Apple’s Four-Year Product Rollout

Apple has but one product: Their products. Their product lineup is, in a sense, one single product. The “walled garden” is the whole point.

It hasn’t always been like this. Their products used to be silos — they were individual pieces of hardware that ran independently of one another. You could buy a desktop or a laptop and the files you kept on those computers stayed on those computers unless you intentionally and manually did something about it.

In 2001 the iPod was introduced, and with it you could take the music that was on your computer and put it onto a portable device. And that music could still exist on your computer at the same time it was on your iPod. In 2004 your iPod could also hold photos; in 2005, video.

For those with one or more laptops or desktops then there was probably a frustrating attempt to keep them somewhat in sync. Apple offered .Mac as a subscription service which in part allowed users to keep more than one computer in sync, but it was mostly just the smaller details and data of your computer that were synced. Things like passwords, contacts, and email rules. The big items, which comprise the actual work and play we do on our computers, were not synced.

It wasn’t until 2007, with the advent of the iPhone, that it became clear Apple was trying to incorporate everything together and to build a single product.

I think that Apple is just now finishing the first step of what it began in 2007.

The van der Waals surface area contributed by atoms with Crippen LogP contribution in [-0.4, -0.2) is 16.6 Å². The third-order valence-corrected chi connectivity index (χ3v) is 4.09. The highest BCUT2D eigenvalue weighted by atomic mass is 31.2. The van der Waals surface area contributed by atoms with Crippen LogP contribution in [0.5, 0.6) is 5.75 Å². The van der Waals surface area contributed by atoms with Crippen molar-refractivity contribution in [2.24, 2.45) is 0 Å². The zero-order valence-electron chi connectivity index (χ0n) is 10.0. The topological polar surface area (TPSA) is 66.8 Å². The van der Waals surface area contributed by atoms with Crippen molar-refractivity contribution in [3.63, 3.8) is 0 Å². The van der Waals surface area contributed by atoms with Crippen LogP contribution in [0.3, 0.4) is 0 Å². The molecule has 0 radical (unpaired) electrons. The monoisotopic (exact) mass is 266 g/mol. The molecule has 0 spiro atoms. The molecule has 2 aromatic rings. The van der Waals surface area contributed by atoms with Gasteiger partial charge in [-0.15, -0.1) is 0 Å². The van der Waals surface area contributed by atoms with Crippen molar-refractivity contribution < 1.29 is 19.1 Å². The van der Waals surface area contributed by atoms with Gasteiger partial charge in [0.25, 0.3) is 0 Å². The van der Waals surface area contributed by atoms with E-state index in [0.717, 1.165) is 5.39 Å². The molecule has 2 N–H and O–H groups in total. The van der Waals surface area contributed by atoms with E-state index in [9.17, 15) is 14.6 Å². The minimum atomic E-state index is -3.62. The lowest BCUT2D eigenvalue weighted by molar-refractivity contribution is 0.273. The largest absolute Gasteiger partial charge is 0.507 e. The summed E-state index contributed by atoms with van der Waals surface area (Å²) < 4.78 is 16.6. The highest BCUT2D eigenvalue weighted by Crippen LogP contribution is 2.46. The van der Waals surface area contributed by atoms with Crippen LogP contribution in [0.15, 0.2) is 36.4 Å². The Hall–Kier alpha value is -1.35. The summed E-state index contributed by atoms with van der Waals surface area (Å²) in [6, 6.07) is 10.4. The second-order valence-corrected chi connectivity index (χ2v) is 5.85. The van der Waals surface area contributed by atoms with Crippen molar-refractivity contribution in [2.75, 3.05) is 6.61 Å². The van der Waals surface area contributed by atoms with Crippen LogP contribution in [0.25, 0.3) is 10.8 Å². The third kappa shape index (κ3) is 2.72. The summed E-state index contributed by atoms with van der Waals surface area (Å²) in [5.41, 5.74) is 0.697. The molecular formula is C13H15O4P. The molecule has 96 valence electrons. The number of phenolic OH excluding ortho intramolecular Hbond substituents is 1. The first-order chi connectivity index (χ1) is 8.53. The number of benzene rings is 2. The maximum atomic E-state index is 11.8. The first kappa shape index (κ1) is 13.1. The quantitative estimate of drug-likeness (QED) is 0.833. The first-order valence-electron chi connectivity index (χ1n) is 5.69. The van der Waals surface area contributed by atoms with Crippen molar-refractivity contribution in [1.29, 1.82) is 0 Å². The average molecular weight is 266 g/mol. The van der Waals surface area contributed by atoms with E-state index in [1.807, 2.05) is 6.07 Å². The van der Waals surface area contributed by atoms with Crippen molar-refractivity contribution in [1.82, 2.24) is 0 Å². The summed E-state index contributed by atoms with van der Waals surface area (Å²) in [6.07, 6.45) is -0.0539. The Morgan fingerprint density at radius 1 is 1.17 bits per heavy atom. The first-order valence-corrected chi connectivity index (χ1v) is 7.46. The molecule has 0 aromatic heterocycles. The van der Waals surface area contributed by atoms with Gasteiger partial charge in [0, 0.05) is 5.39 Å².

Up until recently, they have been selling tangible products: devices with software. Soon, Apple will be selling universal, ubiquitous access. Or: all your stuff on all your devices in any place.

The future of technology is extreme usability coupled with extreme simplicity. Up until now we have only ever known that as product silos. Look how great this divide is or that app. But the GSMA is predicting 7 internet-connected devices per person in the next 15 years. My home already has 10. And so the future of simple and usable technology will require devices that are connected. And the more simple and usable that interconnectedness is, the better.

Through this lens we can see that the past four and half years have been one single, epic product rollout for Apple:

2007: iPhone (noteworthy refresh in 2010)
2007: Apple TV (noteworthy refresh in 2010)
2008: MacBook Air (noteworthy refresh in 2011)
2008: MobileMe (noteworthy refresh (iCloud) coming)
2008: App Store
2010: iPad (noteworthy refresh coming)
2011: Mac App Store
2011: OS X Lion

The iPhone, iCloud, iPad, iTunes, OS X Lion, iOS, Apple TV, the MacBook Air, and the iMac are all Apple products. But they are more than that. In aggregate they are one single product. Apple’s product lineup is, in and of itself, a single product.

These are devices which are built to be connected. They are built to work with one another. They are built for the purpose of having all your digital media accessible on any (Apple) device at any time.

The chapter that was opened with the iPhone in 2007 is coming to a close this fall with the advent of iCloud. Mobile computing, cloud computing, simpler computing… it is all phase one of the future. And it is now upon us.

The hardware are vessels for accessing your music, movies, apps, websites, documents, and more. Pick the device you want to use at the moment. The rest is just details.

Product Development

Each of the above products didn’t start out perfect. There has been significant improvement and iteration upon the original versions, but I think that in the next few months we will see the attainment of the original goals of each of the hardware and software products that have shipped over the past four years.